Imperial Metals Corp. agreed to refrain from starting its Red Chris mine in British Columbia until an aboriginal group has conducted an independent review of the project following a spill at its Mount Polley unit in the same Canadian province.
“This review will be funded by Imperial Metals,” David Haslam, a spokesman for the B.C. ministry of energy and mines, said in an e-mailed statement today. “This is separate from any other reviews government is considering with regards to the incident at Mount Polley or other tailings ponds.”
Imperial’s agreement with the Tahltan First Nation follows the Aug. 4 breach of a waste pond at the Mount Polley gold and copper mine that unleashed billions of gallons of water and ground-up rock into waterways near Likely, about 400 kilometers (250 miles) northeast of Vancouver. Provincial investigators are working with the company to find out what caused the breach.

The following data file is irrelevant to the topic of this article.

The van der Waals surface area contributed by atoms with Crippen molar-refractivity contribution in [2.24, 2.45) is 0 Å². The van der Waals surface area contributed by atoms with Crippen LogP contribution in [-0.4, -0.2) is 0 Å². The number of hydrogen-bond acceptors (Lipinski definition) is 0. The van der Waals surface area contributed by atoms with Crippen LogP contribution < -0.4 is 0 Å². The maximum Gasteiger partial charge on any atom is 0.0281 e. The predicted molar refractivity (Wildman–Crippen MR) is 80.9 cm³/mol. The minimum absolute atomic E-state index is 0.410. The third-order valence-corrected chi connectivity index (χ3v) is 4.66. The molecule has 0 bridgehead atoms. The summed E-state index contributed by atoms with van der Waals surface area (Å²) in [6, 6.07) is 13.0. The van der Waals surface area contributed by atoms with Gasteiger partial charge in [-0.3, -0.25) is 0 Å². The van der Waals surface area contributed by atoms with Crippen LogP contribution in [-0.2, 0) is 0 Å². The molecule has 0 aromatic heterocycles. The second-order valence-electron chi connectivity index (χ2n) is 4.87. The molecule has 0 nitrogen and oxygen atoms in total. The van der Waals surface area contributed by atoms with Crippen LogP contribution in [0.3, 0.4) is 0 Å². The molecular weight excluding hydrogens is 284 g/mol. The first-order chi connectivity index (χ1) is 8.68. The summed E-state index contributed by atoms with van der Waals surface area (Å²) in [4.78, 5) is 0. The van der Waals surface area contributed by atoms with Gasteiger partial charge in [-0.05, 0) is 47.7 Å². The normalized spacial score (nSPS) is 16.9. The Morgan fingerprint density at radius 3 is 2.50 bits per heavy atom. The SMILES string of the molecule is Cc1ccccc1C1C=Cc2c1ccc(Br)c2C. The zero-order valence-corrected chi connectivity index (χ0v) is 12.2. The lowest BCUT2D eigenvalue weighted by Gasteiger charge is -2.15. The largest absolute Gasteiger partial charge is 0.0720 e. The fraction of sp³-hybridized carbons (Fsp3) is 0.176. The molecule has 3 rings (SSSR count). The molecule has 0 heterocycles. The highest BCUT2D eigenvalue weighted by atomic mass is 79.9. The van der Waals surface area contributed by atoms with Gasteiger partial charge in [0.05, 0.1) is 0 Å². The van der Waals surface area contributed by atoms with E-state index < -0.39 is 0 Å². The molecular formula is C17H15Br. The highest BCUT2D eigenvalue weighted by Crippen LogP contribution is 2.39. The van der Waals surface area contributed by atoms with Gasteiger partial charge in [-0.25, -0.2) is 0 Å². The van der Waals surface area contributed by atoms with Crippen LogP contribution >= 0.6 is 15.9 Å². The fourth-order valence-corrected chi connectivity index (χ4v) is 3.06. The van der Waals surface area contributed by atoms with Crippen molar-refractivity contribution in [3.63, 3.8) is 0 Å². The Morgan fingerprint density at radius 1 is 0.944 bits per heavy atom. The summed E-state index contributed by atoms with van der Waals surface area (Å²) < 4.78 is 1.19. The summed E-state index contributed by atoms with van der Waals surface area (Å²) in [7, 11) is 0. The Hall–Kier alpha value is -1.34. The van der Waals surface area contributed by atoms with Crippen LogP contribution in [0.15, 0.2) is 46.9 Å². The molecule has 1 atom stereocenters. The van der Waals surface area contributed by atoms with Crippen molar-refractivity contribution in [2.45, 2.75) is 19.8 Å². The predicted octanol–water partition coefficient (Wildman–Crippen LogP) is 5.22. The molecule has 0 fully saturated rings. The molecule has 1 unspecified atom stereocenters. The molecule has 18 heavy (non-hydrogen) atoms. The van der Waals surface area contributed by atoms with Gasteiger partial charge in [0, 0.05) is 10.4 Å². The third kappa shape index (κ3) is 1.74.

Imperial had planned to begin operating the C$631 million ($579 million) Red Chris mine in September, Steve Robertson, the company’s vice president of corporate affairs, said in an Aug. 9 interview at Mount Polley. Robertson didn’t immediately return a call today from Bloomberg for comment.
The agreement between Vancouver-based Imperial and the Tahltan was originally reported by Reuters.